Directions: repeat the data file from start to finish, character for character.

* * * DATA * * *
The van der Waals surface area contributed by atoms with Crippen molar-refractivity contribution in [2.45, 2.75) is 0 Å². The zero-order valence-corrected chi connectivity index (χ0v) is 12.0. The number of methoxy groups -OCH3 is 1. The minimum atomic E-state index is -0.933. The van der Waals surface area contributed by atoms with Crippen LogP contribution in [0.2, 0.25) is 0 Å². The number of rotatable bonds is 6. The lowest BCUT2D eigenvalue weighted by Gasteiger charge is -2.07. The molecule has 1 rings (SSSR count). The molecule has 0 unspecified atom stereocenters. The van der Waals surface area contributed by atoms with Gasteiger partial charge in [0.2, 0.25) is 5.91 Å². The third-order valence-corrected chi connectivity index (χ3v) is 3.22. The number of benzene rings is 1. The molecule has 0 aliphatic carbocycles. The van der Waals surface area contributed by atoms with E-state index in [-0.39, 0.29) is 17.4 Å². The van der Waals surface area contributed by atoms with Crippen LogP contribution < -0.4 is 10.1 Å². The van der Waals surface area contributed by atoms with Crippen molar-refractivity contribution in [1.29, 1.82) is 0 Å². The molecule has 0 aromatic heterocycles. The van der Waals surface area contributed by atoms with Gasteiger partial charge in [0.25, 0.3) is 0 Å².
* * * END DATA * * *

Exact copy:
The van der Waals surface area contributed by atoms with Crippen molar-refractivity contribution in [2.45, 2.75) is 0 Å². The zero-order valence-corrected chi connectivity index (χ0v) is 12.0. The number of methoxy groups -OCH3 is 1. The minimum atomic E-state index is -0.933. The van der Waals surface area contributed by atoms with Crippen LogP contribution in [0.2, 0.25) is 0 Å². The number of rotatable bonds is 6. The lowest BCUT2D eigenvalue weighted by Gasteiger charge is -2.07. The molecule has 1 rings (SSSR count). The molecule has 0 unspecified atom stereocenters. The van der Waals surface area contributed by atoms with Gasteiger partial charge in [0.2, 0.25) is 5.91 Å². The third-order valence-corrected chi connectivity index (χ3v) is 3.22. The number of benzene rings is 1. The molecule has 0 aliphatic carbocycles. The van der Waals surface area contributed by atoms with E-state index in [-0.39, 0.29) is 17.4 Å². The van der Waals surface area contributed by atoms with Crippen LogP contribution < -0.4 is 10.1 Å². The van der Waals surface area contributed by atoms with Crippen molar-refractivity contribution in [1.29, 1.82) is 0 Å². The molecule has 0 aromatic heterocycles. The van der Waals surface area contributed by atoms with Gasteiger partial charge in [0.25, 0.3) is 0 Å².